Getting back to the grindstone is now more daunting than ever

Schools returning from their October break are coming back to a much riskier environment than in September – and vulnerable teachers are worried, says Emma Seith
30th October 2020, 12:01am
Covid In Scottish Schools
Emma Seith

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Getting back to the grindstone is now more daunting than ever

https://www.tes.com/magazine/archived/getting-back-grindstone-now-more-daunting-ever

Today marks the end of the first week that Scottish schools are back en masse from their October break. The holidays are over now for teachers and pupils, and it's back to the grindstone.

For some, that will have meant that Monday presented the usual post-holiday challenge, when the effort to remove apparently leaden bedclothes seems so gargantuan you wonder how you will ever summon up the strength - but then, somehow, you do. For other teachers, though, going back through the school gates will have been even more onerous: many are now genuinely afraid.

A survey by the EIS teaching union has identified 16 per cent of teachers who responded being at heightened risk from Covid-19, and 4 per cent in a shielding category. One teacher told Tes Scotland recently that the October break was like a beacon of hope: his goal was to keep going until then because surely, he reasoned, with the number of cases of Covid rising, schools would be closed.

That, of course, has not happened, and Scottish schools remain open. This presented a crunch point for that particular teacher, who is at high risk from the coronavirus. He said: "I was clinging on to the October holidays hoping for blended learning but in the absence of that I'll be going to see my doctor. I can't cope with this."

When education secretary John Swinney decided in July to reopen schools full time, he was careful to build the case on data, given that the sudden move away from blended learning saw him accused of pandering to parental pressure. Confirming in the Scottish Parliament on 23 July that pupils would be back full time after summer, he said: "In Scotland, the infection rate in the general population is currently reducing by 30 per cent each week, which means that there are now only around 700 infectious people in Scotland, compared with 1,300 four weeks ago and 5,000 at the end of May."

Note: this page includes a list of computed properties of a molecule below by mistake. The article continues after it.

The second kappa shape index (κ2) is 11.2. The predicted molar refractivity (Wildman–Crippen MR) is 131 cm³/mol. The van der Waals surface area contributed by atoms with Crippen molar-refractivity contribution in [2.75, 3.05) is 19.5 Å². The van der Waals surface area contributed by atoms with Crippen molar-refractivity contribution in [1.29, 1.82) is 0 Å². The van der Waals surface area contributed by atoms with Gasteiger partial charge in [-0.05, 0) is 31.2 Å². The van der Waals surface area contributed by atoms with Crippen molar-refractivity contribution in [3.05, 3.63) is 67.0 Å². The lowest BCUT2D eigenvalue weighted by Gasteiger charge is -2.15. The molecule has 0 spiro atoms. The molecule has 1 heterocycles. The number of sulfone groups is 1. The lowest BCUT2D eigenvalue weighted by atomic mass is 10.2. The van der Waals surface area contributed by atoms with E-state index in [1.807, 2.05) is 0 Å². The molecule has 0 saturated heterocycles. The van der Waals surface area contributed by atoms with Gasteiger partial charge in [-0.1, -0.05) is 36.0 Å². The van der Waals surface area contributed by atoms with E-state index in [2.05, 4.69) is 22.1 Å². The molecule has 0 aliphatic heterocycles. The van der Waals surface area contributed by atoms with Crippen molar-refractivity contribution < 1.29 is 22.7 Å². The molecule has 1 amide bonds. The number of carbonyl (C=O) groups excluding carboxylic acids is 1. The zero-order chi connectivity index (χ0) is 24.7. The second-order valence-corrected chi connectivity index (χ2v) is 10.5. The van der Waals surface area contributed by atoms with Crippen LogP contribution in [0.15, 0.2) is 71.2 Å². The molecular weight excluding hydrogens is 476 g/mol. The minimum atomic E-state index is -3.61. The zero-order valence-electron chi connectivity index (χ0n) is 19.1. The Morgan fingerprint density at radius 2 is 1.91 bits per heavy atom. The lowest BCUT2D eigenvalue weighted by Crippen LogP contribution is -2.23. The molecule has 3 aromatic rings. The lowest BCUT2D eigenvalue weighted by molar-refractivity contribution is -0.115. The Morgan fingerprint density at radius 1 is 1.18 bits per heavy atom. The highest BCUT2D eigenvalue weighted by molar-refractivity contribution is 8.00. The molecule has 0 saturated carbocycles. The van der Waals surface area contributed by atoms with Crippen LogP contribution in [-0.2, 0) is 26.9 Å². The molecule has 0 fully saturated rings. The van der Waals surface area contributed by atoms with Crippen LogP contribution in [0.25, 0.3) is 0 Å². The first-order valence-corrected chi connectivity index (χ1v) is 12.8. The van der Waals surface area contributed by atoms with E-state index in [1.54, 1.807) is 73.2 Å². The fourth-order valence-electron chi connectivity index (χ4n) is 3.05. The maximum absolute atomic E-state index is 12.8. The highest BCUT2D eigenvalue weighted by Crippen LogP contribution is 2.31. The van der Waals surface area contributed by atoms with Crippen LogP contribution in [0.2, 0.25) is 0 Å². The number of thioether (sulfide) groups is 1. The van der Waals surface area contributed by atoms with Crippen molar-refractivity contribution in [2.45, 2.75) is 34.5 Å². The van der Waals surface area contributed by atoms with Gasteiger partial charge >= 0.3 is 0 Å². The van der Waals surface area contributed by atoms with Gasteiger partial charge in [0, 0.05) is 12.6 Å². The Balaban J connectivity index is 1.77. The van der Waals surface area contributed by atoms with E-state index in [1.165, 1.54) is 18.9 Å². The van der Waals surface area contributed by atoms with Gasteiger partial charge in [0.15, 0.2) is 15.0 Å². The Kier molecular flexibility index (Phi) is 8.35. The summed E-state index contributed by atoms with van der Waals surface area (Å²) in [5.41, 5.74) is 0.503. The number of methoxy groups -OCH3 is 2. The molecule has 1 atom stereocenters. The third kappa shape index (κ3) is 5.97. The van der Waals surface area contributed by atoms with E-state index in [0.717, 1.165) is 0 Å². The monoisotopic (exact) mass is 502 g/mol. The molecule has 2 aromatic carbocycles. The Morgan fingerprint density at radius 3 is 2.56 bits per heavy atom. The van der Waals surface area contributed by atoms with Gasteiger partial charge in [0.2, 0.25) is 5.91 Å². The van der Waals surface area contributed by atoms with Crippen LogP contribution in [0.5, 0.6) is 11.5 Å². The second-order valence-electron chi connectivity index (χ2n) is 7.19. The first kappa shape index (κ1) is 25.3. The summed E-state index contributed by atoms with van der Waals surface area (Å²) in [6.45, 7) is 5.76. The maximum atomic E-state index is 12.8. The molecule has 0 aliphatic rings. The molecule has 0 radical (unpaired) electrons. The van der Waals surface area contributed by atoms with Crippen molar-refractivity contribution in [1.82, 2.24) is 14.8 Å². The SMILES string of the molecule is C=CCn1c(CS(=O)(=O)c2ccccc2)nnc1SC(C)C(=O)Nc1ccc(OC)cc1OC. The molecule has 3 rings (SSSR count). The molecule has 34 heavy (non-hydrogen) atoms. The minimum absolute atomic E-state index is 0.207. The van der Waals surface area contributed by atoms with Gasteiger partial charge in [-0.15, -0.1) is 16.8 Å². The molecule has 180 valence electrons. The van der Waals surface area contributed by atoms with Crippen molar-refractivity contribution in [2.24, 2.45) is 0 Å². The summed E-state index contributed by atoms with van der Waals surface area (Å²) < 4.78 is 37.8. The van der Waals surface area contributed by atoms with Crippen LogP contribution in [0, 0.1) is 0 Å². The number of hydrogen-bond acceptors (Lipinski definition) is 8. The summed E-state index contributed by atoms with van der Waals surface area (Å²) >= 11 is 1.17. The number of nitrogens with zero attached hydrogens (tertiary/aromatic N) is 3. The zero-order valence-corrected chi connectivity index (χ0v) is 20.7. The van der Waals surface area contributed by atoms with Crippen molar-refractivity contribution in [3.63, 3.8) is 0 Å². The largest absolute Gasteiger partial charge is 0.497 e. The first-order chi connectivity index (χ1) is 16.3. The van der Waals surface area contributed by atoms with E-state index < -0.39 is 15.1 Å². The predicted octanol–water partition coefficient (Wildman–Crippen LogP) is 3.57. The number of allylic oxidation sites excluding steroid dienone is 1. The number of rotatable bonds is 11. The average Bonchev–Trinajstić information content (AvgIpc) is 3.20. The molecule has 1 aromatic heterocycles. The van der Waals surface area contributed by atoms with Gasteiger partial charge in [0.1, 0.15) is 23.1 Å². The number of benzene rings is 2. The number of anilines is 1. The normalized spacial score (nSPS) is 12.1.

On Thursday 23 July, 23 positive cases were recorded; on Thursday 22 October, 1,206 positive cases were recorded. Of course, we are now carrying out far more tests, but suffice to say Scotland is no longer in the same position as when schools started to return on 11 August.

The World Health Organization considers a pandemic to be under control when less than 5 per cent of samples return a positive result for over two weeks. That's the position Scotland was in at the end of July, but that positivity rate began to increase steadily in September and went over 5 per cent on 19 September. At the time of writing, it is at around 19 per cent.

However, the figures also tell us that the threat from Covid varies in different parts of the country, and current restrictions reflect this. But while bars and restaurants are closed in some areas, pupils attend school in the same way irrespective of whether they live in Glasgow - where the seven-day rate per 100,000 at the start of this week was 288 - or Highland, where it was 19.1.

Even the highest level of the new five-stage alert system launched by first minister Nicola Sturgeon last week will not result in automatic school closures. There will always be "a degree of judgement" involved, she said.

For this to be fair, the risk to clinically vulnerable school staff needs to be assessed as circumstances around them change, and this must be applied consistently across the country. Yet, some teachers report positive experiences, while others say the advice of doctors and occupational health staff is being ignored and they were told to come into school or take sick leave.

More guidance is expected for councils from the Covid-19 Education Recovery Group about how to support clinically vulnerable staff. Let's hope it leads to improvements - but for now, many teachers are scared and in need of support and understanding.

@Emma_Seith

This article originally appeared in the 30 October 2020 issue under the headline "Getting back to the grindstone is now more daunting than ever"

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